We have shown here the utility of hierarchical clustering as an unsupervised non-linear classification schema in the prediction of outcome in severely injured trauma patients. We obtained clusters that were enriched for patients who died, contracted an infection, and suffered multiple organ failure. These clusters were not merely dominated by a few specific patients with a particular outcome. Indeed each of the clusters was made up of multiple patients' data and each patient transitioned through multiple clusters during their ICU stay. Lastly, the prognostic information incorporated in the clustering results was not obtainable by univariate traditional statistical analysis and persists in the face of univariate analyses that could not predict any of these outcomes.
Despite the near continuous monitoring of many physiologic variables and treatment parameters, traditional care in the ICU fails to fully use all these data in an efficient manner. Currently, clinicians base understanding of patient state and appropriate manipulation of that state on intermittent examination of patient variables (vital signs, labs, studies and physical examination). It has been shown, however, that more frequent data collection and analysis better defines patient physiology [6
], and there has been much work in using continuous data, including the alarms built into the standard ICU bedside monitors [7
]. While these monitors are excellent as instant alarms regarding critical parameters, they do nothing to help predict long-term outcomes. Improvements in diagnosis and care have traditionally resulted from both improved clinical acumen and scientific advancement, mostly surrounding scientific examination of a single or small group of adjuncts. Indeed, the critical care literature is full of examinations of monitors, scoring systems, measurements and biomarkers, all of which seek to define and predict the degree of injury, physiological insult and resuscitation [8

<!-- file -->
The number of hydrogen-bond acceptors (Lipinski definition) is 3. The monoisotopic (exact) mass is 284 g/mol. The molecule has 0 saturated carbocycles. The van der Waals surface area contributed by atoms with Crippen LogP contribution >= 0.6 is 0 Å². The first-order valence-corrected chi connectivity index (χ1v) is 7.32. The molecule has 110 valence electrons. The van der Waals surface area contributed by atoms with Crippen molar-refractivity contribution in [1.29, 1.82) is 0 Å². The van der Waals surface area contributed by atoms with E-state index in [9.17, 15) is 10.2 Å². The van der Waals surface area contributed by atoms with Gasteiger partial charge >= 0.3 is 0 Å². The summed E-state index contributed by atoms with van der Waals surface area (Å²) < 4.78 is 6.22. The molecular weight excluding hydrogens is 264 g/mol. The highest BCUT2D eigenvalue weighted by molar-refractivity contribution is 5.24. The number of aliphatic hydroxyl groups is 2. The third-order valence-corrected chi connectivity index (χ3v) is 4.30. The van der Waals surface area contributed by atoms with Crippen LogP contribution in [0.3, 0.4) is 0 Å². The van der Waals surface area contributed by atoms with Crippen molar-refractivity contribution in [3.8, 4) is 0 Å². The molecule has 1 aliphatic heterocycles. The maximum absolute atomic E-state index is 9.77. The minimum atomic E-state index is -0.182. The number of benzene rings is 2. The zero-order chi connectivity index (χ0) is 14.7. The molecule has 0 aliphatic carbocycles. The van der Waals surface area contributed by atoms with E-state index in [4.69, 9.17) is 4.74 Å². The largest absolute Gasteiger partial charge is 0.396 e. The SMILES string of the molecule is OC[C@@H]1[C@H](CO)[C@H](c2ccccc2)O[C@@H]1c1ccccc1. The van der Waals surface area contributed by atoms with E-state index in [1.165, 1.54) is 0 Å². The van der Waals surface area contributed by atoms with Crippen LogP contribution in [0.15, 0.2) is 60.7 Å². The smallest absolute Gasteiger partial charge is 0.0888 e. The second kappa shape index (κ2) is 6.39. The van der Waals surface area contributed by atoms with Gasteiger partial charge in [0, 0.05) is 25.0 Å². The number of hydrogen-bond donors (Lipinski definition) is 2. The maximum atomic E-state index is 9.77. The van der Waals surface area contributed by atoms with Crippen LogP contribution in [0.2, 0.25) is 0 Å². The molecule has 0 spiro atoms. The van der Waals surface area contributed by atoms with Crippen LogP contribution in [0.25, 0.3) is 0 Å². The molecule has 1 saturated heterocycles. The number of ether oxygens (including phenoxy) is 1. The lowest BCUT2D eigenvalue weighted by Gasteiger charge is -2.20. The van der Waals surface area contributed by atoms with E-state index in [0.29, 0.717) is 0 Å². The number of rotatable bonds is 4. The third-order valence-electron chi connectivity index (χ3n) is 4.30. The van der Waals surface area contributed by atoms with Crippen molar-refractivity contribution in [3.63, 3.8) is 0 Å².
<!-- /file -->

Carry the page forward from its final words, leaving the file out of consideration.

]. Despite this proliferation, multivariate understanding of resuscitation state and identification of occult hypoperfusion remain elusive and an open experimental question. Multivariate decision tools using supervised learning algorithms have been implemented to detect hypovolemia [10
] and alarms for critical care patients [8
]. In contrast to our current work, this previous work used relatively few types of data (five and nine, respectively), giving a less complete picture of the patient's physiology. Additionally, multiple logistic regression models have been shown to predict MOF 12 hours post-injury [11